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01/13/2012

Did Google just break the Internet?

Google rocked the search world on Tuesday, with an announcement that bought together social network content and search results at a level not seen before. It launched Google Search Plus Your World (SPYW), which folds content from your social networks into your regular Google search results. 

The idea is that content on a person's social network can often be more relevant than search results that come purely from the web. So, mixing the two together should give you a search engine that is far more precise. 

Google already trialled something similar with its Social Search feature, launched in 2009, but this is far more personal. It returns data from your private social networks, rather than simply trawling publicly available data from social networks, It also suggests individuals that you might want to follow on social networks, and it will suggest social network pages related to specific topics that you search for.

This means that in addition to the more general results that Google returns for a search on, say, “tacos", it might also return information from your friends who have posted to their social networks about tacos. It will suggest that you follow social network users who are important in the small and highly competitive world of tacos. And it might show you the social networking page for a Tacos Anonymous group, offering support and outreach services for people with a tragic addiction to spicy Mexican food.

But which social networks will it show? Google's new feature is causing some anger among social networking and search experts who say that it isn't including the right data.

Some are accusing Google of prioritising social search results from its own social network, Google+, launched last year. This social network, which has over 60 million users, was designed to take on social networks like Facebook and Twitter. 

Twitter is complaining that Google is returning social search results from the Google+ network more prominently than it posts results from Twitter.

Google bigwigs retorted that such accusations aren't fair, because Twitter doesn't give Google a licence to search and index its content directly. It used to, but according to Google, Twitter ended the deal last year. Even so, Google still returns information from social networks such as Twitter, along with others, protests Google engineers Matt Cutts.

Google is able to do this because it already has lots of Twitter pages in its index. Danny Sullivan, a search engine expert who has spent years studying Google, shows how it has 3 billion Twitter pages in its index. He also points out that even without the licence to directly access Twitter's data, Google can still find vast amounts of Twitter pages if they are linked to on the Web.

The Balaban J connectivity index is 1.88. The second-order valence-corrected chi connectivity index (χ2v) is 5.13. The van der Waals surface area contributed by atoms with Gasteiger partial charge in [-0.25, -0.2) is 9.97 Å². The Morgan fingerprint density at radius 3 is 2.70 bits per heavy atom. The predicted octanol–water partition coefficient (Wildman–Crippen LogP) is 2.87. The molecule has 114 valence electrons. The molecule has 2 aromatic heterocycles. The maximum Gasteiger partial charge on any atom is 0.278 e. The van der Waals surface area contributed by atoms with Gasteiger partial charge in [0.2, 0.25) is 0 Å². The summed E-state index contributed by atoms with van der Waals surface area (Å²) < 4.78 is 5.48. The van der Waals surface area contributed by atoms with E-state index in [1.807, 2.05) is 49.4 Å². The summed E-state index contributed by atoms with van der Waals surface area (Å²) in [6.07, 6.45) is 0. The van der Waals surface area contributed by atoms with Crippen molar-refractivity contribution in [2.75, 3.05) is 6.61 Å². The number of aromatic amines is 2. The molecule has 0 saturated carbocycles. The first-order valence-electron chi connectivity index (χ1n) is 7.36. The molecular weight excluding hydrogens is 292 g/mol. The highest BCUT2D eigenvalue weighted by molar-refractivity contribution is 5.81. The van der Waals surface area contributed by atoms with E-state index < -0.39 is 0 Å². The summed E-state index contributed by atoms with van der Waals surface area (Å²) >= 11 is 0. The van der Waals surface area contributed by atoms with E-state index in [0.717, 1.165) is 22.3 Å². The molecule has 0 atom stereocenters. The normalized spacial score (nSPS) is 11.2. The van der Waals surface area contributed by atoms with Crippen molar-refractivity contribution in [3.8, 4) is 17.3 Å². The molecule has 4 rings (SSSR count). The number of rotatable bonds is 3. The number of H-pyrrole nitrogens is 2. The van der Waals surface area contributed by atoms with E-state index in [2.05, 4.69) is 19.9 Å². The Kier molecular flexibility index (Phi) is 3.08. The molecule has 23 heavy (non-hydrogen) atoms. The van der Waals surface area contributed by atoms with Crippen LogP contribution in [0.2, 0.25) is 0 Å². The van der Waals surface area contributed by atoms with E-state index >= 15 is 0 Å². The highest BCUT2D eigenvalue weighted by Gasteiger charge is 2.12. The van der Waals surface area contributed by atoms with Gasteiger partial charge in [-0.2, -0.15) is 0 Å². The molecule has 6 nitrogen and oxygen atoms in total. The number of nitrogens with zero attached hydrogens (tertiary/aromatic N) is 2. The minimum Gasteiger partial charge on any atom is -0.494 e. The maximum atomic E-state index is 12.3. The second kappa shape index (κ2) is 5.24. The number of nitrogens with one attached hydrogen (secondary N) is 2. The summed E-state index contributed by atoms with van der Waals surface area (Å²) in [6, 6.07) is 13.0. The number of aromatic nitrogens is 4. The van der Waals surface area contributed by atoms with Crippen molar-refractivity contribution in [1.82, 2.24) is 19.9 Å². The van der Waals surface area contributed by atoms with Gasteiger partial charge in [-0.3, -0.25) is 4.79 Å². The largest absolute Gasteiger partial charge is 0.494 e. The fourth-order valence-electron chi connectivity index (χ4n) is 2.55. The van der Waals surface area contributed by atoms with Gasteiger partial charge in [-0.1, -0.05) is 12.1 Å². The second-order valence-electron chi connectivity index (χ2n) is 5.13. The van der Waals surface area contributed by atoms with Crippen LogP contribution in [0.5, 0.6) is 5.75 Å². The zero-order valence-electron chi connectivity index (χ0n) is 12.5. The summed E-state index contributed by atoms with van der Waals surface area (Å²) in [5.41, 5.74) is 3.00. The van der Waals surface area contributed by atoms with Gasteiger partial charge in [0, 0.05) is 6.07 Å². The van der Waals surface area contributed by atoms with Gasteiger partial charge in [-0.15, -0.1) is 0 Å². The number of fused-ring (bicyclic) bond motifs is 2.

Google has lots of Facebook pages in its index, too. In November, it even signed a deal with Facebook to start indexing comments that people made on websites supporting the Facebook Connect feature, which lets third party web sites integrate with Facebook. 

But in spite of all this, Google is at the very least prioritizing Google + accounts in its social media search feature, and recommending that people follow peoples' Google + accounts, even though they may have accounts in other social networks.

When US users of Google.com search for Facebook founder Mark Zuckerberg, Google SPYW recommends that you follow Zuckerberg's Google + account, rather than his Facebook account - even though Zuck has never posted anything in his Google+ account. Yet if you search for 'Mark Zuckerberg Facebook' in Google's regular web search, his Facebook account is the first account to come up. Google knows it's there. Its search engine knows who he is. But it priorises his Google+ account in the SPYW search regardless. There are other examples

Perhaps Google should rename its feature Search Plus Your World On Google. Social networking is increasingly important to people. By not fairly representing it, did Google just break the Internet?

Danny Bradbury, MSN Tech & Gadgets

 

 

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Danny BradburyDanny Bradbury

Danny Bradbury is a technology journalist with 20 years' experience. He writes regularly for publications including the Guardian, the Financial Times, the Financial Post, and Backbone magazine. Danny also writes and directs documentaries.

Maurice CachoMaurice Cacho

Maurice Cacho is a Toronto-based journalist mixing his love for tech with a passion for news. He's also CP24's Web Journalist and appears daily on CP24 Breakfast and weekly on the channel's tech show, Webnation, discussing tech news and trends.

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